Interview || The one with Willem Heijmans from Antillectual

I was first introduced to Antillectual in early 2011, a little after they released "Start From Scratch!". I had just started exploring the -then- uncharted territory of DIY scenes and this record stuck with me to this day. Seeing as the restless trio released their latest opus, "Engage!" in late July, yours truly had an exquisite oportunity to chat with Willem Heijmans (guitar, vocals) and the outcome was nothing less than interesting.
© Roos de Huu
U: You recently released your latest album, “Engage!”. What I noticed is that the songs, though angry, are not aggressive, the sound is more mature and the production is magnificent. Do you consider it the most integral album you have released so far?
Willem Heijmans: Yes, most definitely! We approached this new album completely differently. We never took as much time and did as much finetuning when preparing recordings. It is the first album we wrote in this line up, and we had a lot of friends, both professional and non-professional give us feedback while writing and recording it. We also went to a different studio to record it, Split Second Sound in Amsterdam. This new and different approach resulted in our best songwriting and recording to date. It feels like a completely different album compared to what we have done before, we hope other people pick that up as well.

U: You also have Nathan Gray of Boysetsfire and Thomas Barnett of Strike Anywhere doing some guest vocals. How did that come about?
W.H.: For all our recordings we like to do co-operations, with guest singers or musicians. When [we were] working on these new songs, we made a list of people we thought would be great guest singers to accompany us on the album. Thomas and Nathan were on the top of the list. We toured with both bands in the past, so the connection was easily established. But when they came on tour together and played Amsterdam while we were recording there, it all came together very quick. The only problem was that Nathan had vocal issues during his time in Amsterdam, so in the end he recorded his parts with BoySetsFire’s guitarist Chad in their home studio. But we’re incredibly happy with their contributions and the final result.

 If our band can be a source of inspiration for others to all those things, that would make for a great legacy!

U: I believe you have answered plenty of times already about the meaning behind the album title so I'll be cheeky and, instead, I'll ask what causes do you guys engage/commit into?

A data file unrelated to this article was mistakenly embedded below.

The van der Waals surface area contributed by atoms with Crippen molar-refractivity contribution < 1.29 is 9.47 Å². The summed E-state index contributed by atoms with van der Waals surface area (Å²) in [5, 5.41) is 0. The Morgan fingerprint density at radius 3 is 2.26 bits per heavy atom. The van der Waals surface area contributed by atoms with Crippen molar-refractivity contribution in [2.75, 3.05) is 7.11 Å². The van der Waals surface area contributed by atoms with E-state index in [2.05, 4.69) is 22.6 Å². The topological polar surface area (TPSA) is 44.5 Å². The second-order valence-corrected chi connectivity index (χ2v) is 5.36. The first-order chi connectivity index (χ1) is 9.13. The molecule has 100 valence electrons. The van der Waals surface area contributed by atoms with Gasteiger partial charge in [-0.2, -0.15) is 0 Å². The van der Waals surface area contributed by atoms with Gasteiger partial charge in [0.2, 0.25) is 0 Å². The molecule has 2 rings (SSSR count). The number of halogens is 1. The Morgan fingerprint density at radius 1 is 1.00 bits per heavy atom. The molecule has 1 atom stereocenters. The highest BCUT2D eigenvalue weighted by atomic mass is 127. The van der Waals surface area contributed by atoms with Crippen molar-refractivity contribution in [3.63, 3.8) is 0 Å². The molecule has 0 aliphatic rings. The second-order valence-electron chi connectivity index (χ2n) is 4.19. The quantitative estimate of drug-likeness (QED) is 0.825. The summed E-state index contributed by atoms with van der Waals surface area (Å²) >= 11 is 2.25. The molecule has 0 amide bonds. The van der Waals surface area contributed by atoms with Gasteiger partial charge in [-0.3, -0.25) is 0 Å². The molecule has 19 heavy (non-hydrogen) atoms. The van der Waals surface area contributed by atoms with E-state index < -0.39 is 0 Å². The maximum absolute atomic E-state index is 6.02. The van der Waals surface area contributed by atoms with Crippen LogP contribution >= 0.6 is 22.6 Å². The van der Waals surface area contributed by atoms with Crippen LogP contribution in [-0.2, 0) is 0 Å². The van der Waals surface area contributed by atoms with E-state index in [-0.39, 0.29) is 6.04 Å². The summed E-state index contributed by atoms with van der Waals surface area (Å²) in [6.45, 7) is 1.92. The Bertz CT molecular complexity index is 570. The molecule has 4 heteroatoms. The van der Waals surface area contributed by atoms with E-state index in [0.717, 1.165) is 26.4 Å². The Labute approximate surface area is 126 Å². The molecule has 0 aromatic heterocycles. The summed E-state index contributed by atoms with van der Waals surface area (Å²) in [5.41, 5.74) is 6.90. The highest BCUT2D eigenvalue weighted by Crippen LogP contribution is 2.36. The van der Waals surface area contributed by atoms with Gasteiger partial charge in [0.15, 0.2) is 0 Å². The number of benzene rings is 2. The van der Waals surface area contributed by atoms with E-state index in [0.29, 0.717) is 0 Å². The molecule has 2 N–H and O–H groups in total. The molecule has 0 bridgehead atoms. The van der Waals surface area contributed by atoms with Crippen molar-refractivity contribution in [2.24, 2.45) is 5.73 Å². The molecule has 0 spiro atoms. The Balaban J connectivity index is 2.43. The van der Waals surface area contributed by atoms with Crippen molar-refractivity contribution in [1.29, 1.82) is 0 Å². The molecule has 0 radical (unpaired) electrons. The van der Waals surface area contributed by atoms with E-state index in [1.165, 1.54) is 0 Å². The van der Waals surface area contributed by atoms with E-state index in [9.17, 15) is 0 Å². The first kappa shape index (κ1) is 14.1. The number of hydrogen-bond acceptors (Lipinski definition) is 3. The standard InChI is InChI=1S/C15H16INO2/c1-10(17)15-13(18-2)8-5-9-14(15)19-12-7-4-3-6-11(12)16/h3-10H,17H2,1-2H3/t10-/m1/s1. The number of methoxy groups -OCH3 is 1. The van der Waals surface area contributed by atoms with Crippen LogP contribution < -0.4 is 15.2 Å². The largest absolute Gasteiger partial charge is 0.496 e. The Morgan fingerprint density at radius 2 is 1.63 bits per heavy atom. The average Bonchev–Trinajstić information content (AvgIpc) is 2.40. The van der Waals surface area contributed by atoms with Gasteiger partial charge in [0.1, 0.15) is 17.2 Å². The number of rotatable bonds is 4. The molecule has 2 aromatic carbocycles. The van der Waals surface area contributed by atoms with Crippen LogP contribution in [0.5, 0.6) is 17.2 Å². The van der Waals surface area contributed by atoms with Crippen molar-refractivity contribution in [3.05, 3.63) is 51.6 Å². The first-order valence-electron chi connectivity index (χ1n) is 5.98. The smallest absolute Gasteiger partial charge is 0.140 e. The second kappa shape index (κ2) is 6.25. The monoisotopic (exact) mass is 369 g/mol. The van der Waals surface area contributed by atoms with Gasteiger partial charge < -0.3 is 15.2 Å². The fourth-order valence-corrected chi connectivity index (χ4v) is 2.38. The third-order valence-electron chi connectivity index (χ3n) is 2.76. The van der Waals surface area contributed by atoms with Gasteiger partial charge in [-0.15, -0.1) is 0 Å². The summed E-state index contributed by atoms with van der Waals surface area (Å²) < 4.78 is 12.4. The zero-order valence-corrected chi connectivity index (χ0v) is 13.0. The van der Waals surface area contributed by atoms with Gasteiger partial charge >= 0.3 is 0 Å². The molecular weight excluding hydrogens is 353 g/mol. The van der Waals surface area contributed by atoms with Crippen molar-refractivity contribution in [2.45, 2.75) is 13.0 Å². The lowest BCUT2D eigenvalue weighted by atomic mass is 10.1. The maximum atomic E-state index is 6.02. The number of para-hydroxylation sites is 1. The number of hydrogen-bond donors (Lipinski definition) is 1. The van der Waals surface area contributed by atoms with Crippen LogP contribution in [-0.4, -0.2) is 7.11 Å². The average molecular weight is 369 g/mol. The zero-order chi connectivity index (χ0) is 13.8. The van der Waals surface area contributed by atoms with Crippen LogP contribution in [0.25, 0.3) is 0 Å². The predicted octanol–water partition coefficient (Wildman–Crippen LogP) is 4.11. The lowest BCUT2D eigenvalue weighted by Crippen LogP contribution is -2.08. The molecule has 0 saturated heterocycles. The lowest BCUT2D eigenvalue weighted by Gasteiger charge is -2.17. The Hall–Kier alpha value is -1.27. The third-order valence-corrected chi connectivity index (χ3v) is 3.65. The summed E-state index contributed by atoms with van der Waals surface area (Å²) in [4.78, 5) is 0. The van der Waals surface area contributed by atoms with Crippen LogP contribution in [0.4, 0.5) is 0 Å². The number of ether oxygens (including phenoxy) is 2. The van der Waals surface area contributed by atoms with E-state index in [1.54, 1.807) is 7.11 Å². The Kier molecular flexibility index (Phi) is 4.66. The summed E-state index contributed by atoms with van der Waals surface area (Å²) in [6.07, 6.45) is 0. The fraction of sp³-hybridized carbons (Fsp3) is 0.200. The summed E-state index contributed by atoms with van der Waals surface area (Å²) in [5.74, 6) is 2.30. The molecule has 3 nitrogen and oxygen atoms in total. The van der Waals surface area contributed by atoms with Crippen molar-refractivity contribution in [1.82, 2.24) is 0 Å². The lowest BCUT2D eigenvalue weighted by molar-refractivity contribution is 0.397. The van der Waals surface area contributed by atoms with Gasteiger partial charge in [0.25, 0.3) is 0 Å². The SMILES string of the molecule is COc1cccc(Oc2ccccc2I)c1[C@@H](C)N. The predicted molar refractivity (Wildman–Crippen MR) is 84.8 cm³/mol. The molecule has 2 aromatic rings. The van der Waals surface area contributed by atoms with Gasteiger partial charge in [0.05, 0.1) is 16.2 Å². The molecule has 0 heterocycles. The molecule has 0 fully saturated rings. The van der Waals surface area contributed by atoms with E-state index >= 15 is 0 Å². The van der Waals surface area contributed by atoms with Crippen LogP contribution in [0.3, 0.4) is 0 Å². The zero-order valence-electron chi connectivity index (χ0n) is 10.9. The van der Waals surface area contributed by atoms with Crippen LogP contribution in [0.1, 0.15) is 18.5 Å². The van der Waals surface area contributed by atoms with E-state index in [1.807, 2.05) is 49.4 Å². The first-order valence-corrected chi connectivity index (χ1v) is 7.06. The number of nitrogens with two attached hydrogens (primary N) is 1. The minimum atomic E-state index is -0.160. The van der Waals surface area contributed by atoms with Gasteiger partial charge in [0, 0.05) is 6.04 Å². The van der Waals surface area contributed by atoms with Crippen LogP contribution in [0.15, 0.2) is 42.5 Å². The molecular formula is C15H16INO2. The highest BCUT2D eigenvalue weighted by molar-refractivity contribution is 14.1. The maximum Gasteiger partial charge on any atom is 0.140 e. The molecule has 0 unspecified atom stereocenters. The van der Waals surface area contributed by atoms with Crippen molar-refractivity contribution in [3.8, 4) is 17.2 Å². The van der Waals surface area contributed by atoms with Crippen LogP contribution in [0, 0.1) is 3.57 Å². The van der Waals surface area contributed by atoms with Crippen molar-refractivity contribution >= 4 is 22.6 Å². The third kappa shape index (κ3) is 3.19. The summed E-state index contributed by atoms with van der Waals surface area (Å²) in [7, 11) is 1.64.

W.H.: Very cheeky! We’re not affiliated with political parties, or NGO’s (even though we do charity shows and sales quite often) or other organizations. And just being engaged to “life” or human/animal/environmental rights is a bit too vague. Getting “engaged” can be about your behavior as a consumer, as a parent, as someone in traffic, as employee, etc. In all those roles your behavior leaves an impact on your own life and the lives of people around you. What it comes down to, is involvement and commitment to what is going on around you in the relatively small circle that is your life and the impact that it can have on the bigger world around you. It’s about giving a shit and getting active, instead of being indifferent and staying passive. Especially when times and circumstances call for it.

U: Passion plays a major role in the music-making process. What is passion for you? How would you define it?
W.H.: Thanks for calling it passion, some other might use words like addiction or obsession!
But more seriously: I think passion is a mix of a drive you have within yourself, which is being catalyzed by the energy and motivation that other people spark in you. That’s why I love being in a band, working with other people on shows, tours and recordings. If it wasn’t for passion, we couldn’t persist doing this for years and years. But this also goes for people booking shows, releasing albums and all other aspects of a scene that’s relying on DIY and DIT efforts. As long as money won’t float our boats, passion is the only thing that can. Besides, I believe being passionate about something is always a better motivation than money.

U: What's the current situation like in the Netherlands? You're having parliamentary elections soon, if I'm not mistaken, and the right-wing party is gaining popularity...